Tako Korean BBQ
3030 T St., Sacramento
If anyone can get barbecue lovers to step out of their comfort zones, it's Yoon Hee Cho.
She's co-owner of Tako Korean BBQ, the 800- square-foot new hot spot on the edge of midtown with a hybrid menu that combines Korean and Mexican cuisines to excellent effect. You wind up with tasty and exotic dishes like a bulgogi burrito loaded with delicious marinated beef or kimchi quesadillas featuring fermented Napa cabbage. The food has found devoted fans.
Before Tako, Cho and business partner Alex Wan ran the well-respected but underachieving Yunice 61 in Rancho Cordova. Some patrons couldn't get their heads around the idea of Koreans doing American-style barbecue; the restaurant never really took off.
But whether it's Korean style or American, Cho really knows her barbecue.
The Bee asked about her take on meat and fire that's both traditional and progressive.
What would you serve at your perfect barbecue?
Usually my culture in Korea, when you barbecue together, you do short ribs and rice. I marinate everything the day before I barbecue. For side dishes, we usually do kimchi (a traditional Korean dish featuring spicy fermented vegetables); we also do any other kind of side dish, like barbecue corn on the cob.
How would you prepare the meat?
For the short ribs, I buy them at the Korean grocery market. We have two different kinds of short ribs thin slices and thick. For barbecuing outside, I usually get thin slices. If I get thick, I usually have to trim it. I usually shop at Smile Food Market (2948 Bradshaw Road, Sacramento). I call ahead and order, and they will pre-cut it for me. They also have good sticky rice.
What's the most unconventional item you like to grill?
Sometimes we like to do noodles the Korean style noodles called japchae. It's a very popular Korean dish. It's noodles made with sweet potatoes. You boil them, then prepare the other ingredients like sliced carrots, onions, egg, garlic and mushrooms.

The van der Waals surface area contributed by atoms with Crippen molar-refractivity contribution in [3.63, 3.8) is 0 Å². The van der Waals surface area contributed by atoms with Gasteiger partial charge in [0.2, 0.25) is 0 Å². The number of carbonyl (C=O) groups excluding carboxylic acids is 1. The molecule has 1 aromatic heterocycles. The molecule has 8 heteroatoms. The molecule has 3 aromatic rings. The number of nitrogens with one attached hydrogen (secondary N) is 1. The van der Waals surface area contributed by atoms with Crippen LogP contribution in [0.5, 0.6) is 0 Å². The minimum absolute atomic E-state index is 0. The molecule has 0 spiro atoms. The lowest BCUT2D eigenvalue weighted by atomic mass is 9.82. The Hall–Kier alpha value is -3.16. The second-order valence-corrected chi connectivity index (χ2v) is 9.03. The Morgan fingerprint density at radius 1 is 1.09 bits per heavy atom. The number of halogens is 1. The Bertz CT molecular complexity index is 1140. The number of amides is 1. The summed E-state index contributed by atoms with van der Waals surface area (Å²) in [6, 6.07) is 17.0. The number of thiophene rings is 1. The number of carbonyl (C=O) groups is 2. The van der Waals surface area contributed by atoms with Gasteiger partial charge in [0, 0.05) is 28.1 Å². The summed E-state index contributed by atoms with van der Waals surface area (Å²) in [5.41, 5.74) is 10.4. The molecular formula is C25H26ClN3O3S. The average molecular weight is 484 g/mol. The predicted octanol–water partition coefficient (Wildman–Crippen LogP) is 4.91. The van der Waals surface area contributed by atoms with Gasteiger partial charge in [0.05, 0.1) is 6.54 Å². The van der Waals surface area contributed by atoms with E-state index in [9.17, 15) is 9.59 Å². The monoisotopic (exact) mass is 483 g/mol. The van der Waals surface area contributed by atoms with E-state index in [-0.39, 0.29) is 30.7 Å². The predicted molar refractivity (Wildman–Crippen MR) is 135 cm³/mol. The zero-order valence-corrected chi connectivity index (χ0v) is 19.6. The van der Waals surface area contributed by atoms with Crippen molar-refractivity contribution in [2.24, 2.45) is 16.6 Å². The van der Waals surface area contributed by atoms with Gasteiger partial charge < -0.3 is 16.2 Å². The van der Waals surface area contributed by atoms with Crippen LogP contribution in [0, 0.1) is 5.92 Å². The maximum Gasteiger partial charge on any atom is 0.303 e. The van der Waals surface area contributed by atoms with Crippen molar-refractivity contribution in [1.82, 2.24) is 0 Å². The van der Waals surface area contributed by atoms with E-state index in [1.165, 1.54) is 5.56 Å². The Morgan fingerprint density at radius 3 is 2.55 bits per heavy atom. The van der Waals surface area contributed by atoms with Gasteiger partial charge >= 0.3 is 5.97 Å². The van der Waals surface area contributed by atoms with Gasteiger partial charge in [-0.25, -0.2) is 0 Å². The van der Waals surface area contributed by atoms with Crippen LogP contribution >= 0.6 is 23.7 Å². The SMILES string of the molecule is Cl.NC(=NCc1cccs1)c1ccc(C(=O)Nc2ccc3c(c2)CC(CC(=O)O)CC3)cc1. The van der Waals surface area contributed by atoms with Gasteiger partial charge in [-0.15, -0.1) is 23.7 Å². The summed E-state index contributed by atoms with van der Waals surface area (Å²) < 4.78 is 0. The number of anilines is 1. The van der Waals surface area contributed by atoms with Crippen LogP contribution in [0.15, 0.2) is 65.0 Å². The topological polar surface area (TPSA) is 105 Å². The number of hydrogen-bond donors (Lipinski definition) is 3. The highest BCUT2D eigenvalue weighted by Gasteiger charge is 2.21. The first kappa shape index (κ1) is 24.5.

Do you prefer a charcoal or gas grill?
I like charcoal. It has more flavor, especially charcoal made with wood. It's a little bit harder to control, but the fire is stronger.
What's the biggest difference between barbecuing in Korea and barbecuing in the United States?
Here, barbecuing is mostly outside, and I didn't do that until I came here. When I was young in Korea, at the time, most of the places didn't do that.
When do you use direct and indirect heat?
When I cook meat, I use the higher temperature. For indirect heat, I do things like beef brisket, which cooks overnight for 12 to 13 hours. At Tako, we do braised pork that cooks for 10 hours.
At your barbecue, what would you serve as beverages or cocktails?
Mostly beer. Korean people drink beer. I don't drink. I prefer a light beer for the family. Sometimes we make a fruit cocktail that is non- alcohol. When I was young and we had a party, my mom made sikhye (a traditional sweet rice drink).
What's your must-have grill tool?
I use tongs. It's easy to hold the meat.
What's your secret for throwing a successful barbecue?
Probably to get the temperature right.
Call The Bee's Blair Anthony Robertson, (916) 321-1099. Follow him on Twitter @Blarob.